Chinese Health Care Essay

This essay has a total of 1340 words and 6 pages.


Chinese Health Care




Between five and six thousand years ago, the Hmong people lived in today's Hebei province,
said Professors Wu and Yang. Their leader at the time was the legendary Chiyou, and his
people were known as the Jiuli tribes. The ancestors of the Han Chinese, ruled by leaders
Huang Di and Yan Di, lived to the northwest of the Jiuli Kingdom. As Chinese population
grew, they expanded southward into Hmong territory. A major war broke out between the two
sides on the northwestern part of modern-day Beijing. Professors Wu and Yang cited that
according to legends and folk songs, "the Hmong won nine battles but lost on the tenth."


After their defeat, the Hmong emigrated southward into the lower reaches of the Yellow
River where they re-established a new kingdom approximately four thousand years ago. The
San-Miao Kingdom and its people were led by Tao Tie and Huan Tuo. Unfortunately, history
repeated itself; the Han Chinese expanded, encroaching and taking over on what had become
Hmong land. In the ensuing war the San-Miao Kingdom was defeated and "largely
exterminated" by Yu the Great at about 2200 B. C., wrote Jenks. The Hmong then became
disintegrated and lived dispersely in China's south and southwest corners. "After
San-Miao," Professor Wu said, "the Hmong people could never be united again, and be strong
as a nation."


After the destruction of San-Miao, the Hmong continued to migrate southward into today's
Hubei, Hunan and Jiangxi provinces. Much was talked about their living in the Dongting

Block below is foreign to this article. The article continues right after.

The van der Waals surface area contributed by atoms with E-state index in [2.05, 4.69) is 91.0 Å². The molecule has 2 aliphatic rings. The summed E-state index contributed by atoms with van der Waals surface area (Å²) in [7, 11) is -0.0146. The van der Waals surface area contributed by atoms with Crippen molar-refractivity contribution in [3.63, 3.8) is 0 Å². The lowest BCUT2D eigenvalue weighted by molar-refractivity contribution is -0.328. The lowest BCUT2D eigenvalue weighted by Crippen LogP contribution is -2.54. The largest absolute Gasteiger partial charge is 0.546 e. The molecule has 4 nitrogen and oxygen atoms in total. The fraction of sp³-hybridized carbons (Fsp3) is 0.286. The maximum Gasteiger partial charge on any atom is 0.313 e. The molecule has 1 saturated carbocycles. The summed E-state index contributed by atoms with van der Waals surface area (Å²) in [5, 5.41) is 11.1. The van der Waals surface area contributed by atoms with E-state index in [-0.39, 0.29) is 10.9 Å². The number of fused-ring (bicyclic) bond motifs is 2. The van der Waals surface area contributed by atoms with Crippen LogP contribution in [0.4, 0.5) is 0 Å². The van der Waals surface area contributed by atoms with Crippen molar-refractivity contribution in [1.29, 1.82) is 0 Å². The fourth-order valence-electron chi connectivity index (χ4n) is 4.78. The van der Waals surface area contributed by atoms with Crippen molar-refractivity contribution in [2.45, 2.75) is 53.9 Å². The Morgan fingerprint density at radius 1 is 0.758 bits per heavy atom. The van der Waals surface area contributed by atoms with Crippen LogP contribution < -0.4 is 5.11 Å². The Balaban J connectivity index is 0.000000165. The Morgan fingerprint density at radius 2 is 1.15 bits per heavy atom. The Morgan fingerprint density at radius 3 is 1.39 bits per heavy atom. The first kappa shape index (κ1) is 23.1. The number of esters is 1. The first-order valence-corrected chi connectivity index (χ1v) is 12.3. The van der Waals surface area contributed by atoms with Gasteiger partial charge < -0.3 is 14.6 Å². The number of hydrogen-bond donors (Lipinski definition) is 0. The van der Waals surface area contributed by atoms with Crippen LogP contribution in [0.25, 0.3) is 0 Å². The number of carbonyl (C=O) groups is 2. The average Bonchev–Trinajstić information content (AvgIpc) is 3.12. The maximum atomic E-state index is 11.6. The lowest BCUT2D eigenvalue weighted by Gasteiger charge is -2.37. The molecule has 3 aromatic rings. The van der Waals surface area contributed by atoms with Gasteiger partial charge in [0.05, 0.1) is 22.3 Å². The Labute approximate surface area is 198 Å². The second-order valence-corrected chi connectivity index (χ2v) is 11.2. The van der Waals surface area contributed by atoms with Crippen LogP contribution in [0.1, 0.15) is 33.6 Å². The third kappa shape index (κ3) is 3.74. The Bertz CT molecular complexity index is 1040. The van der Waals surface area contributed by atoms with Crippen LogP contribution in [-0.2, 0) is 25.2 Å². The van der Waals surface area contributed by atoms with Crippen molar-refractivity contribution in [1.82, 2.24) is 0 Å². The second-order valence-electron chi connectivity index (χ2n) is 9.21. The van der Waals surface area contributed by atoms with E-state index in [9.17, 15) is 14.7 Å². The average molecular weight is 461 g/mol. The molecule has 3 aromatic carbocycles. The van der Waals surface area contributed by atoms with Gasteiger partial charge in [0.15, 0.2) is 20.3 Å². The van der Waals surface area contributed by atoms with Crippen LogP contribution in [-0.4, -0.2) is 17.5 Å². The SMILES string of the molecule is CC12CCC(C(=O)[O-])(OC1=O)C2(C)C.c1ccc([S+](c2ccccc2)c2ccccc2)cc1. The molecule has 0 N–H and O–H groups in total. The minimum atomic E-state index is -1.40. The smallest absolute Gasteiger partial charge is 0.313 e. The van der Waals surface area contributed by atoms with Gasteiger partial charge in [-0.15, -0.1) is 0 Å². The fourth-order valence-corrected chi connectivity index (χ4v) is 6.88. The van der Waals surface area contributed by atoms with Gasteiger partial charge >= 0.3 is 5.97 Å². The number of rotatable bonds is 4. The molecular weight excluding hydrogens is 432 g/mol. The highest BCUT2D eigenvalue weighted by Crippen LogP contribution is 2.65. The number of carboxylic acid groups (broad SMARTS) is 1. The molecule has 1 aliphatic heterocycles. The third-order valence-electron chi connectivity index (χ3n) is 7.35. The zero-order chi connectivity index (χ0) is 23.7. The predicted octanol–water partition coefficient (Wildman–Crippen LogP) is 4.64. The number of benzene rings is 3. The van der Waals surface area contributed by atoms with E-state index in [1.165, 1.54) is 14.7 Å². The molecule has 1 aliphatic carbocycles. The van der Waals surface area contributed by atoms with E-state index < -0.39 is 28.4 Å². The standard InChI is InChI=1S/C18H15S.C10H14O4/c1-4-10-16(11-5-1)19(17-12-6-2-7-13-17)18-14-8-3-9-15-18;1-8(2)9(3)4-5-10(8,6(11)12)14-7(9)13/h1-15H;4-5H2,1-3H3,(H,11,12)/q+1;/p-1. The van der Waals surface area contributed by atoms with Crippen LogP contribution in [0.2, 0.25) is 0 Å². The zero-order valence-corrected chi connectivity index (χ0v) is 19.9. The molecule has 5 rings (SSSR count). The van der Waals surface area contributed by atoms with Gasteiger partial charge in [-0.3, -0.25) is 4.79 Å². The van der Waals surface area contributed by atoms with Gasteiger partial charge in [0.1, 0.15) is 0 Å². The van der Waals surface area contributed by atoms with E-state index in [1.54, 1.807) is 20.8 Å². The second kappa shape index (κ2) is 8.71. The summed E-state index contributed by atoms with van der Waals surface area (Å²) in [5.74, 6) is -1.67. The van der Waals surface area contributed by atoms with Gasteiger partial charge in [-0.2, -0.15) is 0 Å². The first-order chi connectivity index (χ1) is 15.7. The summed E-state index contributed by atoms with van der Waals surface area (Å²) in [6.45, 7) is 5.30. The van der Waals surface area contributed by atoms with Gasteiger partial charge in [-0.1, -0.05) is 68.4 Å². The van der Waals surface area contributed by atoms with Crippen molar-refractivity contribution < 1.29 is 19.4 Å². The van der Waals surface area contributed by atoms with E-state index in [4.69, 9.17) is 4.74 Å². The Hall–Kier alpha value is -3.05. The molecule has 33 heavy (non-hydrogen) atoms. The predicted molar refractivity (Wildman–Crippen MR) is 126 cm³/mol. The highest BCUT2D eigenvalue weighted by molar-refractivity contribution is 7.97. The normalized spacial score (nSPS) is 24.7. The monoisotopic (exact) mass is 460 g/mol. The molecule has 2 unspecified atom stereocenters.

Lake and Poyang Lake areas, where the Chu Kingdom during the Eastern Zhou and Qin
Dynasties encompassed. Many scholars, both Hmong and non-Hmong, argue that the state of
Chu was a Hmong kingdom. If it was not Hmong, it certainly was not Chinese. Conrad
Schirokauer, a published scholar of Chinese history, referred to the Chu state as a
"semi-Chinese." Many researchers, including our Xiangtan professors, argue that the intact
female corpse (died and buried during the Chu Kingdom and excavated from a highly
elaborate tomb in 1972 in Changsa, Hunan) was Hmong because the drawings on her caskets
and on the piece of silk covering her coffin are designs unique to the Hmong.


Based on the seal unearthed, this female corpse was named Xin Zhui, the wife of Li Cang
who was the Marquis of Dai. Even after more than two thousand years, her body was well
preserved and protected from decay by a set of four coffins carefully arranged inside one
another.


Along with her body, over 1,400 cultural and funerary objects were buried inside the tomb,
ranging from agricultural seeds, combs, mittens, stockings, shoes, gowns, wooden dolls,
food and wine containers to zither-like stringed and reed-pipe instruments.


On top of the innermost coffin, there laid a splendid and exquisite T-shaped painting on
silk. The painting details a person's three souls - one which remains to watch over the
body, the second which goes in search of the ancestors and the third which just wanders.
This belief in three separate souls and their duties upon death exist today. Having
published a paper on this unique piece of painting, Professor Yang believes this old
pictorial lends even greater evidence to the claim that the corpse and the Chu Kingdom
could be Hmong. He argued that except for a few minor illustrations on the top left, the
rest of the intricate illustrations coincided with legends and folk stories of the Hmong.
Pointing to the wooden dolls, a tour guide of the museum mentioned that many visiting
scholars argue that they are dressed in Hmong-style clothing.


Throughout history, if the Hmong people found any kind of peace, it never lasted long.
They have been forced to emigrate from northeastern China into the country's southwestern
corner. During the Qing Dynasty, several major wars further pushed hundreds of thousands
of Hmong into Southeast Asian countries of Vietnam, Laos, Burma and Thailand.


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